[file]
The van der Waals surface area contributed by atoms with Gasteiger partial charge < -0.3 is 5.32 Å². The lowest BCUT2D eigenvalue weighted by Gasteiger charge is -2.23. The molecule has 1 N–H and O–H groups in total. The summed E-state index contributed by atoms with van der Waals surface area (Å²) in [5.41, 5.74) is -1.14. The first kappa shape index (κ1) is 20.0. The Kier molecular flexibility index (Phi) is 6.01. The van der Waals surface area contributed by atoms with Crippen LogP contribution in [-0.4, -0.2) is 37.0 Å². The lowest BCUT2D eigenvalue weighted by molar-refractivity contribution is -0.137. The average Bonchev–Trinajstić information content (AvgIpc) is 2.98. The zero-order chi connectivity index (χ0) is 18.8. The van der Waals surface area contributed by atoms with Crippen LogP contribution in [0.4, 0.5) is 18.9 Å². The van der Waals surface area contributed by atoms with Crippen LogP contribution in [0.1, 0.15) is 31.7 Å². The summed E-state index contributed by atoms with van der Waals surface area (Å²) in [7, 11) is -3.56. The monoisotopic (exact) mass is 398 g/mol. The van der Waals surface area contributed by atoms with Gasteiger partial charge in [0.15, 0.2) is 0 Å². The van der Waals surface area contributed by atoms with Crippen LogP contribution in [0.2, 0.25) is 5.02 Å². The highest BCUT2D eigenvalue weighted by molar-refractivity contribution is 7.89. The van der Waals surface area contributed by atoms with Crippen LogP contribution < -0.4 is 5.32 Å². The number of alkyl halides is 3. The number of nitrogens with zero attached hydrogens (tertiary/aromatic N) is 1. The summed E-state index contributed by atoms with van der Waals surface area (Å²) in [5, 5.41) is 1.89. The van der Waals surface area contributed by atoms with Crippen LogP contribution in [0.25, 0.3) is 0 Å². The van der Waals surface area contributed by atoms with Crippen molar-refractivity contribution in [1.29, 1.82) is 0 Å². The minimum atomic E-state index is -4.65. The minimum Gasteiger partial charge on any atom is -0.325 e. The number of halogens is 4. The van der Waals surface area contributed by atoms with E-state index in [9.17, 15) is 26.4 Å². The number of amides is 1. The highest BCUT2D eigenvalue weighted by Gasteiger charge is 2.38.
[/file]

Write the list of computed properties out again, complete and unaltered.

The van der Waals surface area contributed by atoms with Gasteiger partial charge < -0.3 is 5.32 Å². The lowest BCUT2D eigenvalue weighted by Gasteiger charge is -2.23. The molecule has 1 N–H and O–H groups in total. The summed E-state index contributed by atoms with van der Waals surface area (Å²) in [5.41, 5.74) is -1.14. The first kappa shape index (κ1) is 20.0. The Kier molecular flexibility index (Phi) is 6.01. The van der Waals surface area contributed by atoms with Crippen LogP contribution in [-0.4, -0.2) is 37.0 Å². The lowest BCUT2D eigenvalue weighted by molar-refractivity contribution is -0.137. The average Bonchev–Trinajstić information content (AvgIpc) is 2.98. The zero-order chi connectivity index (χ0) is 18.8. The van der Waals surface area contributed by atoms with Crippen LogP contribution in [0.4, 0.5) is 18.9 Å². The van der Waals surface area contributed by atoms with Crippen LogP contribution in [0.1, 0.15) is 31.7 Å². The summed E-state index contributed by atoms with van der Waals surface area (Å²) in [7, 11) is -3.56. The monoisotopic (exact) mass is 398 g/mol. The van der Waals surface area contributed by atoms with Gasteiger partial charge in [0.15, 0.2) is 0 Å². The van der Waals surface area contributed by atoms with Crippen LogP contribution in [0.2, 0.25) is 5.02 Å². The highest BCUT2D eigenvalue weighted by molar-refractivity contribution is 7.89. The van der Waals surface area contributed by atoms with Crippen LogP contribution < -0.4 is 5.32 Å². The number of alkyl halides is 3. The number of nitrogens with zero attached hydrogens (tertiary/aromatic N) is 1. The summed E-state index contributed by atoms with van der Waals surface area (Å²) in [5, 5.41) is 1.89. The van der Waals surface area contributed by atoms with Crippen LogP contribution in [0.25, 0.3) is 0 Å². The van der Waals surface area contributed by atoms with Crippen molar-refractivity contribution in [1.29, 1.82) is 0 Å². The minimum atomic E-state index is -4.65. The minimum Gasteiger partial charge on any atom is -0.325 e. The number of halogens is 4. The van der Waals surface area contributed by atoms with E-state index in [9.17, 15) is 26.4 Å². The number of amides is 1. The highest BCUT2D eigenvalue weighted by Gasteiger charge is 2.38.